H.Con.Res. 27 (112th): Providing for the acceptance of a statue of Gerald R. Ford from the people of Michigan for placement in the United States Capitol.


Mar 8, 2011
112th Congress, 2011–2013


Agreed To (Concurrent Resolution) on Mar 16, 2011

This concurrent resolution was agreed to by both chambers of Congress on March 16, 2011. That is the end of the legislative process for concurrent resolutions. They do not have the force of law.


Fred Upton

Representative for Michigan's 6th congressional district



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Last Updated: Mar 16, 2011
Length: 1 pages

About the resolution

Summary (CRS)

3/16/2011--Passed Senate without amendment.Accepts in the name of the United States the statue of Gerald R. Ford furnished by the people of Michigan for placement in the U.S. Capitol.Tenders the ... Read more >


Mar 8, 2011

This is the first step in the legislative process.

Mar 14, 2011
Passed House

The resolution was passed in a vote in the House. It goes to the Senate next.

Mar 16, 2011
Passed Senate

The concurrent resolution was passed by both chambers in identical form. A concurrent resolution is not signed by the president and does not carry the force of law. The vote was by Unanimous Consent so no record of individual votes was made.

Mar 16, 2011
Text Published

Updated bill text was published as of Passed Congress/Enrolled Bill.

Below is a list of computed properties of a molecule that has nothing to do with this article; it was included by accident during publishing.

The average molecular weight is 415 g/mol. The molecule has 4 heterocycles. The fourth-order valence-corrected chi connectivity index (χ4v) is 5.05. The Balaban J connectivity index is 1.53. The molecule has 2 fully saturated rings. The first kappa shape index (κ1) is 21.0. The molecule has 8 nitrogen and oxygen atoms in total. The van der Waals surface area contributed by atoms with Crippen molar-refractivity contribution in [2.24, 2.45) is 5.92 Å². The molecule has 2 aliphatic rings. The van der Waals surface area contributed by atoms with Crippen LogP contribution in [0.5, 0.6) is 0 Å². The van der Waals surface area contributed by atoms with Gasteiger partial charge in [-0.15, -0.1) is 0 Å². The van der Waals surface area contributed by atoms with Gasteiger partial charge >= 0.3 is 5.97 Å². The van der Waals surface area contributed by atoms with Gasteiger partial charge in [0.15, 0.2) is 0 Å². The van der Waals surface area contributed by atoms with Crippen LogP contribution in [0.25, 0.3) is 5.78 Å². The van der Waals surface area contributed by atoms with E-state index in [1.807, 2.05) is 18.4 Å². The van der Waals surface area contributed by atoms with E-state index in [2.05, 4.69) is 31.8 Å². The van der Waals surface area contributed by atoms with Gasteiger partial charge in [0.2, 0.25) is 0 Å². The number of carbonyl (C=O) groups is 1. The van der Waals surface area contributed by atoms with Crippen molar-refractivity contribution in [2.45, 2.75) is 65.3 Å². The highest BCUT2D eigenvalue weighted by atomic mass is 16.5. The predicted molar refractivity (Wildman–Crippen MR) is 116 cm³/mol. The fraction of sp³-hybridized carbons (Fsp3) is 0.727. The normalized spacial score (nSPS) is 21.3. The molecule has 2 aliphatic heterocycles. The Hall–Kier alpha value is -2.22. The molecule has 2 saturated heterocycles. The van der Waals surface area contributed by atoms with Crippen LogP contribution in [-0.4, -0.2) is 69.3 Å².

This is a House concurrent resolution in the United States Congress (indicated by the “H.Con.Res.” in “H.Con.Res. 27”). A concurrent resolution is often used for matters that affect the rules of Congress or to express the sentiment of Congress. It must be agreed to by both the House and Senate in identical form but is not signed by the President and does not carry the force of law.


14 cosponsors (8R, 6D) (show)
Committee Assignments

The committee chair determines whether a resolution will move past the committee stage.

On Motion to Suspend the Rules and Agree
Mar 14, 2011 7:02 p.m.
Passed 396/0

Links & tools

Primary Source

THOMAS.gov (The Library of Congress)

GovTrack gets most information from THOMAS, which is updated generally one day after events occur. Activity since the last update may not be reflected here. Data comes via the congress project.


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